Parents-to-be are always on the hunt for the hottest names for their little ones. But what if we told you you only need to look back to the past to find them?
It’s not uncommon for old-fashioned names to become new again — just take the revival of Edith or Oscar for example — which is why we’re all for vintage names, especially ones of the Irish variety.
Irish monikers have become incredibly popular in Canada and the U.S. in recent years, mainly thanks to their charming sounds and unique spellings — Siobhan and Declan are some prime examples. But old Irish names are even more unique, and manage to conjure fairy tale imagery with their sounds, while still retaining a modern appeal.
Not sure what we mean? Take a look at the 10 old Irish names we’ve rounded up below. These fresh, unique choices might inspire you.
Girl names that start with the letter “O” are fairly uncommon, which is why we’re so drawn to the name Orla. Plus, the Irish moniker has an enchanting air about it, as it sounds like the name of a mystical goddess. Orla, however, actually means “golden princess,” but that doesn’t change the fact that we love its youthful, feminine vibe.
You’ve likely heard this Irish name before, as it’s highly popular across the pond. Pronounced neev, this name comes from Irish mythology, which is why goddesses are often associated with it. While spelling and pronunciation might be tricky, you have to admit it’s a refreshing upgrade from the ’90s name Neve (nehv).
Cael (pronounced like kale) is actually a pretty cool name. It has a strong, sharp sound that gives it a modern feel compared to the more common Cal. And while it might seem odd to give your child a name that sounds like the leafy green, you’ll be happy to know that Cael is the “name of the angel of the zodiac sign of Cancer and also of a warrior of Irish mythology,” Nameberry reports.
Donnacha (done-acka) is actually an Irish boy name, despite its deceiving a-ending. We love that it’s a name you don’t hear every day, but that it can also be shortened to the more commonly heard Don. Donnacha is both strong and playful sounding, which is unique in itself. The name means “brown-haired warrior.”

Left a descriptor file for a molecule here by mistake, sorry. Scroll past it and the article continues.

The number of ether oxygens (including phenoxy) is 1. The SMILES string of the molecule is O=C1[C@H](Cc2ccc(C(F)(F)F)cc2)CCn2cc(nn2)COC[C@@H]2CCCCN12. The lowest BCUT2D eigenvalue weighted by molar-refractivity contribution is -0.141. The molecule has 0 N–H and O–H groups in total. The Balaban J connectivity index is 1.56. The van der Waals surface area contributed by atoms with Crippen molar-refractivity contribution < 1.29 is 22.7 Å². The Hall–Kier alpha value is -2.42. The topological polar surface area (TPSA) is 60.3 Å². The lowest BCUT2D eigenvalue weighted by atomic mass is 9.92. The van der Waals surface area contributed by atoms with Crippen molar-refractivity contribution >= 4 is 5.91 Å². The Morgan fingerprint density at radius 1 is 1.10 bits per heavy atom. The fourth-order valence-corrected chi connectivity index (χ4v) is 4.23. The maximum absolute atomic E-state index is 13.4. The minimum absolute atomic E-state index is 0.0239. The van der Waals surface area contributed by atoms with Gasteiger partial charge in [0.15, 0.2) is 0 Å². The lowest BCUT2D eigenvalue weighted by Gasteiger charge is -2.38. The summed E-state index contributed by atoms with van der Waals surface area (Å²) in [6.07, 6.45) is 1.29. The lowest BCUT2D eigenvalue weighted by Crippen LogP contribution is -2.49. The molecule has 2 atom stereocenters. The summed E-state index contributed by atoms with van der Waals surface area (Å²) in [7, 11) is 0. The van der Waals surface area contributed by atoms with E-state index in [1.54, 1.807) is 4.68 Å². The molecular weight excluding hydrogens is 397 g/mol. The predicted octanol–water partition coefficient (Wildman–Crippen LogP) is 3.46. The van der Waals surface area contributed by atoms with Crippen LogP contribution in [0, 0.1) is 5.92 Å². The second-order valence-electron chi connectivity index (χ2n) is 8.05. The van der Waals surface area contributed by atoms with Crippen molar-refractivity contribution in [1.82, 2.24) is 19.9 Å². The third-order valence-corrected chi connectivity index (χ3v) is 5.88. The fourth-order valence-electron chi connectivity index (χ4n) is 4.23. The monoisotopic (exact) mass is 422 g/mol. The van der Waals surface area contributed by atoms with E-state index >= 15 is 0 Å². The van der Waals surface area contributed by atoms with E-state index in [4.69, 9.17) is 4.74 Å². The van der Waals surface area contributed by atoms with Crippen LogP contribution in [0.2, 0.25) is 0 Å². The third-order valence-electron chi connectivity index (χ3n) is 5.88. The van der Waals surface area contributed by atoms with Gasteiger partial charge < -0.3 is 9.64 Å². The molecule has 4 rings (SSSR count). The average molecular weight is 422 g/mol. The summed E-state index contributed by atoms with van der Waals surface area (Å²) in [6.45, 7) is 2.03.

This old Irish name simply means “descendant of Caollaidhe.” The name is pronounced like Callie and has a very sweet and innocent feel to it. The Irish spelling (ending in –leigh) is what we particularly love, as it gives the name a soft and friendly appeal.
This short and sweet name is pronounced EE-fa. Although similar sounding to the highly popular Eva and Ava, it’s still a fresh alternative that hasn’t quite caught on in North America. In Ireland, however, Aoife is very popular. The name means “beautiful or radiant” in Irish Gaelic.
Rian (pronounced like Ryan) is an Irish unisex name, despite the fact that it means “little king.” We love the subtle regalness of this moniker, as well as its unique spelling. And, considering how uncommon this name is in Canada and the U.S., your little one will really have the chance to make it his or her own.
This is the Irish Gaelic form of Alexander, and just like its predecessor, the name exudes power and strength. If you’re looking for a standout name that your little one can grow into, then Alastar is a great option.
Although short and simple, Ide (EE-da) is a chic and sophisticated name that’s on par with trendy vintage monikers like Edith and Innes. Ide means “thirst” and was the name of a sixth-century Irish saint.
We have to admit we’re drawn to unique spellings, especially if they pay tribute to cultural roots. The name Eoin is a perfect example of this, since it’s pronounced exactly the same as Owen, but follows Irish spelling. The moniker means “God is gracious” and has other modern variations, including Ewan (YOO-un) and Eoghan (OH-in).
Also on HuffPost: